Kimberly Ross Hits the Safety Boat as Avon Products, Inc. (AVP) Keeps Sinking

Avon Products, Inc. (NYSE:AVP), leading manufacturer of beauty products, has announced recently the resignation of the company’s Chief Financial Officer (CFO) and Executive Vice President, Kimberly Ross, which will take place on October 2. The current Corporate Controller and Vice President, Robert Loughran will emerge as the company’s new CFO. Jim Cramer has discussed the news during  CNBC’s Stop Trading.

Avon Products, Inc. (NYSE:AVP)

Avon Products, Inc. (NYSE:AVP) is currently experiencing difficulties in pumping up their stock price and the transition is seen as a bad move by at least some analysts.

“I find that when I hear a CFO resigns, I hate it, even more than a CEO, I hate when the numbers keeper resigns. Kimberly Ross just resigned from Avon (AVP) to go to be the CFO of Baker Hughes, a very well-run company. Notice, Citi downgrades on this, you cannot have something like this just be thrown out there and not be skeptical about what’s really happening at Avon […],” said Jim Cramer.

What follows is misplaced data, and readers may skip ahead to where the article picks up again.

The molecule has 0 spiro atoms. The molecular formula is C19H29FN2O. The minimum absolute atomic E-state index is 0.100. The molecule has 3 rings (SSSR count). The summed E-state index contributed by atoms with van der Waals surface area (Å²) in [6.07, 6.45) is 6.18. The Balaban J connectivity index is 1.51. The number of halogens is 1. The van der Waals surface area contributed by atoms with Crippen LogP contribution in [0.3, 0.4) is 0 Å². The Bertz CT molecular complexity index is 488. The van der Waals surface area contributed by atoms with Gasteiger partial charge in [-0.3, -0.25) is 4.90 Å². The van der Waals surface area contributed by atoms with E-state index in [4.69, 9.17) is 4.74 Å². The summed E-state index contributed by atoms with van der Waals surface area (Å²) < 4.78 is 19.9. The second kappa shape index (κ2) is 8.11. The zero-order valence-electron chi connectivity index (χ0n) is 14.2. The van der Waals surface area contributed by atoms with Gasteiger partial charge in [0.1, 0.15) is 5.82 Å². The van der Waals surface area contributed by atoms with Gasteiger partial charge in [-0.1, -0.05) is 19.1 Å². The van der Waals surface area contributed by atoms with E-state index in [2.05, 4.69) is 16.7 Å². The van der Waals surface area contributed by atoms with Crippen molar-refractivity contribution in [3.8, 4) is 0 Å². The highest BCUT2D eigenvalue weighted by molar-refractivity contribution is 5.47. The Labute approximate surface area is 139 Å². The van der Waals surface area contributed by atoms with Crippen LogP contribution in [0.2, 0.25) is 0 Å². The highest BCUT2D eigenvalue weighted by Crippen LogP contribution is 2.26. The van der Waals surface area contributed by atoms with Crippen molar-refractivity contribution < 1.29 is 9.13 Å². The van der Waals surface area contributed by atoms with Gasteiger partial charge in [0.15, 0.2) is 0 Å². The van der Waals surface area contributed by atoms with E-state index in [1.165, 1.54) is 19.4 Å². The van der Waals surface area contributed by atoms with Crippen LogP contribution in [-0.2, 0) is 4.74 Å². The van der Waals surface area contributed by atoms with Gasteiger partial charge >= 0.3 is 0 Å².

In the beginning of the year Avon Products, Inc. (NYSE:AVP)’s stock price plummeted deep after the company agreed to pay $135 million to put out its long-standing federal charges, which accused the cosmetics manufacturer for paying bribes in China and other countries. It’s been a long-lasting stain on Avon Products, Inc. (NYSE:AVP)’s image and the effects seem to linger on, directly affecting the stock’s valuation. Also, strong competition has been hindering the growth of all the companies in the beauty products industry, but not with the same magnitude. Some managed to bypass the obstacles, i.e. L’Oreal SA (ADR) (OTCMKTS:LRLCY)’s price is also in free-fall, but year by year the company is relatively stronger.

Avon Products, Inc. (NYSE:AVP) sells at little above $13 and is apparently experiencing a slow further cadence as Mr. Cramer suggested that it is too early to go bullish on the stock. After all of the fuss and uncertainty created it might prove that bottom fishing the company’s shares might not bring the expected profits to the investors.

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